Finding your way in Sun Solaris
- Should be less friendly than Windows or Mac but I hope you can
Terminal (Unix) applications
- you will need to run a number of applications in the Terminal
(similar to Windows Command Prompt). Find the Terminal in Utilities
- You will need more than one terminal window. To open a new terminal
window chose File/New Shell when Terminal is active
- The terminal, (and emacs below) have file
name self completion
. Just type the first 1-2 letters of a file
name and press Tab, the name will be completed automatically.
- if you get lost in the file system directories, type cd ~
(cd space tilda) to come
back to your home
- don't type the same command many times! You can press arrow-up or
arrow-down to navigate through the previous commands that you gave.
- some unix file-related commands
- cd dir to change directory
- Tab while writing a
file/directory name auto-completes it so you don't have to type it all
- ls to list a directory
(dir in Windows)
- pwd prints the working
- mkdir dir to make directories
- rm filename to delete a file (del in
- rmdir dirname to remove an empty
- more filename to view the
contents of a text file (but better open it in emacs, see below)
- up to now the best text
editor for programming i could find on the Macs (or Windows) is emacs
. Type "emacs" in the terminal
Emacs is not very friendly with beginers but it's worth learning
to use it. If you get to like it, there is emacs
many other platforms.
- ctrl-x ctrl-f to open a
file (or create a new file), ctrl-x
ctrl-s to save
it, ctrl-x ctrl-w to "save
as", ctrl-x ctrl-c to exit.
- you can open more files (called buffers in emacs). ctrl-x b to switch to another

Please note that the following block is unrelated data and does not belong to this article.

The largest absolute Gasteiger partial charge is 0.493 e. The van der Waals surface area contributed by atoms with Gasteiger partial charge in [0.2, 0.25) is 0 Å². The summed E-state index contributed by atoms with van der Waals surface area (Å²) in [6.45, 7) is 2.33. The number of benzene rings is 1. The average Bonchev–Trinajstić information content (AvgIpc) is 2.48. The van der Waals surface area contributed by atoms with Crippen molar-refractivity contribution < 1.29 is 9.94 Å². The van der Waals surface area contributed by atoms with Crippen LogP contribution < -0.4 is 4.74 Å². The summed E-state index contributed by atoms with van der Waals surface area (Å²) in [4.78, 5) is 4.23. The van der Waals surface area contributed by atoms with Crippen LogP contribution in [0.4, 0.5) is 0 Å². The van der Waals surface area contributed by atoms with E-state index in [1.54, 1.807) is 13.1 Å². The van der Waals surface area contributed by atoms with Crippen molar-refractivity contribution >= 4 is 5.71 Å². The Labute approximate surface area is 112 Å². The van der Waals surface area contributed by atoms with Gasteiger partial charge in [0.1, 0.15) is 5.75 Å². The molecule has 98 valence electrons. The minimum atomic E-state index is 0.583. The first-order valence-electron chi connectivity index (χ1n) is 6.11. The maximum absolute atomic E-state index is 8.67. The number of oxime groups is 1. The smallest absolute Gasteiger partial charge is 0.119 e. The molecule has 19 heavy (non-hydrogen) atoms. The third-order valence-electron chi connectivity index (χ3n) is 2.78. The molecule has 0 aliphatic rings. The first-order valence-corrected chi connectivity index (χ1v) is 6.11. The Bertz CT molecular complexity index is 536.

buffer, ctrl-x k to close
(kill) a buffer. ctrl-x ctrl-b to
see all buffers, ctrl-x 1 to
see just one buffer, ctrl-x 2
to see 2 buffers, etc. ctrl-x o to
switch to the next visible buffer
- Tab to align a program
line nicely (in Java files)
- ctrl-a to go to the
beginning of the line, ctrl-e to
go to the end of the line, ctrl-v one
page down, esc v one page up
- ctrl-d to delete the
character to the right (Delete key on windows), ctrl-h to delete to the left
(Backspace works as well)
- ctrl-k to cut lines, ctrl-y to paste them
- ctrl-s to search text.
The search is incremental, you will like it.
- whenever you get lost
in emacs commands, just press Esc 3
times until it says "Quit". That means that you gave up whatever
wanted to do when you went wrong and now you can start new commands.
out more about emacs. Here is the official site
- a simpler text editor is pico
it has on-screen help. Just type pico. You can only edit one file with
pico so you will have to open more Terminal windows (Meta-n)
Logging in from home
You can use KTelnet
or Putty to log in from home on any of the Konsthallen or
Grå machines (for
Login on any machine, no matter on which you worked in the lab. Then
will be able to use the machine as if you opened a terminal. It
good practice to run the command kauth
just after you logged in.
- I am having problems using Backspace in emacs over KTelnet.
Instead of pressing backspace, move to the left with the <- arrow
and then press ctrl-d to
delete to the right instead of deleting to the left.